While Cole is thinking of his future, I was left wondering if he had in fact missed his opportunity to devout to God and also found myself wondering if anyone reading the book would indeed wonder if that is what is supposed to happen.  Because this isn’t a Christian book, nor is the author Christian, I am led to believe that my own opinions may not necessarily reflect what the author intended for her audience.  Again, I read this story through a Christian lens because there were so many references to Christianity and in the end, I felt that the message was not clear.  So, I suggest to other readers to read this with an open mind, not dive into it with a Christian lens, and perhaps you will leave with a completely different perspective.

In the end, I was confused about these flawed characters, uncomfortable with the inaccuracies to Christianity, and confused to what truly happens in the end.

Because this story is told with such authority, I think those searching God in their own lives will be given wrong information as to what it truly means to be “saved”, what the rapture truly is, and why bad things happen to good people.  I simply cannot end this review without providing some scriptures and resources.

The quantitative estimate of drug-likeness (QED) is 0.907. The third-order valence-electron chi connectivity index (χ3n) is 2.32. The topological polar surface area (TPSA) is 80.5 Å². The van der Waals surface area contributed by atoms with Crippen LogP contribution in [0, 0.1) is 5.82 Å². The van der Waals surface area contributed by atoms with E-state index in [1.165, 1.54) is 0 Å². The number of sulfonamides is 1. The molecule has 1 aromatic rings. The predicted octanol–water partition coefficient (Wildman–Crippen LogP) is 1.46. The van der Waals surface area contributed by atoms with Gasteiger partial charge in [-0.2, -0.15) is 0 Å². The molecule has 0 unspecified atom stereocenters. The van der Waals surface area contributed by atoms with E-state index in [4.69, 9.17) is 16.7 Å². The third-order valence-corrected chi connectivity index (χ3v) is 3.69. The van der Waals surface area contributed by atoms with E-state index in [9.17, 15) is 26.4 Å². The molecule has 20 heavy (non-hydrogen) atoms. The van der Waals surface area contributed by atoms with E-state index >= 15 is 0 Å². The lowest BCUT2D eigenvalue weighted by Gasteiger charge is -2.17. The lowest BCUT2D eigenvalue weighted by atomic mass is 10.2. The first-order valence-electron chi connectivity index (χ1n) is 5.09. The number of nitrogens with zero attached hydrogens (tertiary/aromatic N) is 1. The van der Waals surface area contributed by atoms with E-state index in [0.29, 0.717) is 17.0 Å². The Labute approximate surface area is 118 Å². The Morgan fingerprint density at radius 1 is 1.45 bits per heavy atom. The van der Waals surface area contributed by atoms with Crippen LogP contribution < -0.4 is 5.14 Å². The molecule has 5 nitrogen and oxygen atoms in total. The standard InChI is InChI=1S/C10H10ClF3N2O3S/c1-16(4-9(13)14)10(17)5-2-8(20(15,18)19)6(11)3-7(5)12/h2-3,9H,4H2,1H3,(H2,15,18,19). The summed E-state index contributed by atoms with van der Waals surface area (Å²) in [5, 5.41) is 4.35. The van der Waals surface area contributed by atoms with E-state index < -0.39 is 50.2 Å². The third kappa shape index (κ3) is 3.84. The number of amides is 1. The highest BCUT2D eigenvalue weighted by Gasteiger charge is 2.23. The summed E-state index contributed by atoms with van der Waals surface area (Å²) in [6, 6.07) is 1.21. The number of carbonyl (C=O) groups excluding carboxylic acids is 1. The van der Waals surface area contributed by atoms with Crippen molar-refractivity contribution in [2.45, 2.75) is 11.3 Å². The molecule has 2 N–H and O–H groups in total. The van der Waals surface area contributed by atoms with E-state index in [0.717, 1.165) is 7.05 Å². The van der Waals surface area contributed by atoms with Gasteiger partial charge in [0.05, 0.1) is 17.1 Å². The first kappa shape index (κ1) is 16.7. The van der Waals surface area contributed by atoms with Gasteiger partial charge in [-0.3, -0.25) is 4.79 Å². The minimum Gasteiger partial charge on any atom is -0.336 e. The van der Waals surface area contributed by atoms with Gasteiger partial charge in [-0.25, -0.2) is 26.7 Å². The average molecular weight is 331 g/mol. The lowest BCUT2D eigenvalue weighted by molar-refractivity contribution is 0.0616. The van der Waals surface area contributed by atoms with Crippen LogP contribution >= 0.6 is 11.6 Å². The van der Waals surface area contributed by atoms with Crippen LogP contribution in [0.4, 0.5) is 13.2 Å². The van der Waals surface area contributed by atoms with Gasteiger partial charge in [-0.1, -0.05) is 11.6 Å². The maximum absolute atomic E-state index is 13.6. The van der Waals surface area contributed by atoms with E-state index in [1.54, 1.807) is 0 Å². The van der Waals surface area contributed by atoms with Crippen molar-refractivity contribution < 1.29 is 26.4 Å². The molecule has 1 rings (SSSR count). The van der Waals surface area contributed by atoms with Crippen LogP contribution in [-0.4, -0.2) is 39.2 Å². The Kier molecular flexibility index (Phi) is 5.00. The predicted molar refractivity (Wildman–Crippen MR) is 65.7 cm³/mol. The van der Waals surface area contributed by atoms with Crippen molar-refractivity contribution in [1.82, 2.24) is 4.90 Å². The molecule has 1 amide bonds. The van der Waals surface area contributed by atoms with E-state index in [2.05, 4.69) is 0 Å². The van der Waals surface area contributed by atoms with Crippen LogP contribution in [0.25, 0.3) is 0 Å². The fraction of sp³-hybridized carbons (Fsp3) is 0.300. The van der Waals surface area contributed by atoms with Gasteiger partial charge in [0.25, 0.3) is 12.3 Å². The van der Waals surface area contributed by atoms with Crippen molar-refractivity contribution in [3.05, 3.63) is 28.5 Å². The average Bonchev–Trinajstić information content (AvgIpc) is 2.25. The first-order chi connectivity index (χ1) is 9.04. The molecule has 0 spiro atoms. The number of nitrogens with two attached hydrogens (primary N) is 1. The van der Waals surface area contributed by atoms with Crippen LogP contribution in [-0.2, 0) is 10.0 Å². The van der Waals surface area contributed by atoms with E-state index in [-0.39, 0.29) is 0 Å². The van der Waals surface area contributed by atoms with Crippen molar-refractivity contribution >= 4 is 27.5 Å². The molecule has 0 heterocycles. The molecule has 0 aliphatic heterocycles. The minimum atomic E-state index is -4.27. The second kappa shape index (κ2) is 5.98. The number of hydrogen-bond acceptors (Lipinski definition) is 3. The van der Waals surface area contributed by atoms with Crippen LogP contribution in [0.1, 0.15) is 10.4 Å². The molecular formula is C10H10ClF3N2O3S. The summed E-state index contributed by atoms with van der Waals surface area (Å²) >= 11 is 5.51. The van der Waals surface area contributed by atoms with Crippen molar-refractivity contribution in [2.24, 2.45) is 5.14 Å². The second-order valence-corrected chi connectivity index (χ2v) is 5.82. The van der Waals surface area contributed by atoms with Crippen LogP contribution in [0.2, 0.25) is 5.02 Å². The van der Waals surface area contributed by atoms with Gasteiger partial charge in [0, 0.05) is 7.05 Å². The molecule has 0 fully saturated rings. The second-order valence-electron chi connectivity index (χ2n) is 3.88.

Salvation by Grace

Scriptures on Salvation:

“The Spirit himself bears witness with our spirit that we are children of God,”

Romans 8:16 ESV


“Examine yourselves, to see whether you are in the faith. Test yourselves. Or do you not realize this about yourselves, that Jesus Christ is in you?—unless indeed you fail to meet the test!”

2 Corinthians 13:5 ESV

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For books on the rapture from a Christian perspective , I really enjoyed the Left Behind Series, as it is written by Christian authors

*This book was provided for free by Riverhead Trade, through participation in a virtual blog tour with Crazy Book Tours.  No forms of compensation were given.